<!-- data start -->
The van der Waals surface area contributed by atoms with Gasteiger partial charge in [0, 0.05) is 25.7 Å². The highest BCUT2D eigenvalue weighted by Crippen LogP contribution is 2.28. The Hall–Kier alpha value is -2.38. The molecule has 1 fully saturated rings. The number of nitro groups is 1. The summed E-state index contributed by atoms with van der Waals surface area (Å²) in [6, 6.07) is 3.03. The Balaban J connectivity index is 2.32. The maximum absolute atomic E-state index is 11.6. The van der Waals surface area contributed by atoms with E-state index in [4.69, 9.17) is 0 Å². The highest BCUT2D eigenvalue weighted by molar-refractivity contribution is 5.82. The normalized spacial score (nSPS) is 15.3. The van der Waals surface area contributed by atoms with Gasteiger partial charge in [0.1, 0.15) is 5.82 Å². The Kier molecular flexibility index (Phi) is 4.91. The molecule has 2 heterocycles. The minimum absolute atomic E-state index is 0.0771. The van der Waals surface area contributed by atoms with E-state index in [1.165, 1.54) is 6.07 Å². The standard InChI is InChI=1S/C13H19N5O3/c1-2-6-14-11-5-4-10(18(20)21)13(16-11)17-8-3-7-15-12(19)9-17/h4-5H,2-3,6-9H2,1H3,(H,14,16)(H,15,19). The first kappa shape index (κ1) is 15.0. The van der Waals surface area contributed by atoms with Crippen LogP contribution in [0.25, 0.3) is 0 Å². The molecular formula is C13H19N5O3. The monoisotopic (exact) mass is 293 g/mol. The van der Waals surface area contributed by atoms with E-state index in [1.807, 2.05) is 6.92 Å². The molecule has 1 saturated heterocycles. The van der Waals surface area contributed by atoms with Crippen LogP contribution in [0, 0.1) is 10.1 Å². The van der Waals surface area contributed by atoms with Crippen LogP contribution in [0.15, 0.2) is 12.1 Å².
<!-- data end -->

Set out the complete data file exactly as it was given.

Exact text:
The van der Waals surface area contributed by atoms with Gasteiger partial charge in [0, 0.05) is 25.7 Å². The highest BCUT2D eigenvalue weighted by Crippen LogP contribution is 2.28. The Hall–Kier alpha value is -2.38. The molecule has 1 fully saturated rings. The number of nitro groups is 1. The summed E-state index contributed by atoms with van der Waals surface area (Å²) in [6, 6.07) is 3.03. The Balaban J connectivity index is 2.32. The maximum absolute atomic E-state index is 11.6. The van der Waals surface area contributed by atoms with E-state index in [4.69, 9.17) is 0 Å². The highest BCUT2D eigenvalue weighted by molar-refractivity contribution is 5.82. The normalized spacial score (nSPS) is 15.3. The van der Waals surface area contributed by atoms with Gasteiger partial charge in [0.1, 0.15) is 5.82 Å². The Kier molecular flexibility index (Phi) is 4.91. The molecule has 2 heterocycles. The minimum absolute atomic E-state index is 0.0771. The van der Waals surface area contributed by atoms with E-state index in [1.165, 1.54) is 6.07 Å². The standard InChI is InChI=1S/C13H19N5O3/c1-2-6-14-11-5-4-10(18(20)21)13(16-11)17-8-3-7-15-12(19)9-17/h4-5H,2-3,6-9H2,1H3,(H,14,16)(H,15,19). The first kappa shape index (κ1) is 15.0. The van der Waals surface area contributed by atoms with Crippen LogP contribution in [0.25, 0.3) is 0 Å². The molecular formula is C13H19N5O3. The monoisotopic (exact) mass is 293 g/mol. The van der Waals surface area contributed by atoms with E-state index in [1.807, 2.05) is 6.92 Å². The molecule has 1 saturated heterocycles. The van der Waals surface area contributed by atoms with Crippen LogP contribution in [0, 0.1) is 10.1 Å². The van der Waals surface area contributed by atoms with Crippen LogP contribution in [0.15, 0.2) is 12.1 Å².